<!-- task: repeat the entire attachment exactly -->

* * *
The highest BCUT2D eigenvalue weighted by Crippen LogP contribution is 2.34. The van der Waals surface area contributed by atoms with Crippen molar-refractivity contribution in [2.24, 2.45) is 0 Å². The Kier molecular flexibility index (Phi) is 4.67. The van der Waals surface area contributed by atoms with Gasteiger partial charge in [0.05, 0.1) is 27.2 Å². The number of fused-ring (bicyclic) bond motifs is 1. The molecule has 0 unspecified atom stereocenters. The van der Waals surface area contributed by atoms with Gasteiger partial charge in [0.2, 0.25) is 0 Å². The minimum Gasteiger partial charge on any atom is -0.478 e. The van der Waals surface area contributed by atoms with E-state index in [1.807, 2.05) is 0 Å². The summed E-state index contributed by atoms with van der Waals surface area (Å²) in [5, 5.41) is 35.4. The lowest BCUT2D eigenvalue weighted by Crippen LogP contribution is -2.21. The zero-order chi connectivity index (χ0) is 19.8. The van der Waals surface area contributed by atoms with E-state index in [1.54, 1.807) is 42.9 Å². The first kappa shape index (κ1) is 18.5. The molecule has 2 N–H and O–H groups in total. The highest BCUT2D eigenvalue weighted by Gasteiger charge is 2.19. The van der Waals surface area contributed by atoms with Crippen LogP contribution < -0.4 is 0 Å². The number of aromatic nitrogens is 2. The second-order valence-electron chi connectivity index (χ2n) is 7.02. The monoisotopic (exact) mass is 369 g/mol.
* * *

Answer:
The highest BCUT2D eigenvalue weighted by Crippen LogP contribution is 2.34. The van der Waals surface area contributed by atoms with Crippen molar-refractivity contribution in [2.24, 2.45) is 0 Å². The Kier molecular flexibility index (Phi) is 4.67. The van der Waals surface area contributed by atoms with Gasteiger partial charge in [0.05, 0.1) is 27.2 Å². The number of fused-ring (bicyclic) bond motifs is 1. The molecule has 0 unspecified atom stereocenters. The van der Waals surface area contributed by atoms with Gasteiger partial charge in [0.2, 0.25) is 0 Å². The minimum Gasteiger partial charge on any atom is -0.478 e. The van der Waals surface area contributed by atoms with E-state index in [1.807, 2.05) is 0 Å². The summed E-state index contributed by atoms with van der Waals surface area (Å²) in [5, 5.41) is 35.4. The lowest BCUT2D eigenvalue weighted by Crippen LogP contribution is -2.21. The zero-order chi connectivity index (χ0) is 19.8. The van der Waals surface area contributed by atoms with E-state index in [1.54, 1.807) is 42.9 Å². The first kappa shape index (κ1) is 18.5. The molecule has 2 N–H and O–H groups in total. The highest BCUT2D eigenvalue weighted by Gasteiger charge is 2.19. The van der Waals surface area contributed by atoms with Crippen LogP contribution < -0.4 is 0 Å². The number of aromatic nitrogens is 2. The second-order valence-electron chi connectivity index (χ2n) is 7.02. The monoisotopic (exact) mass is 369 g/mol.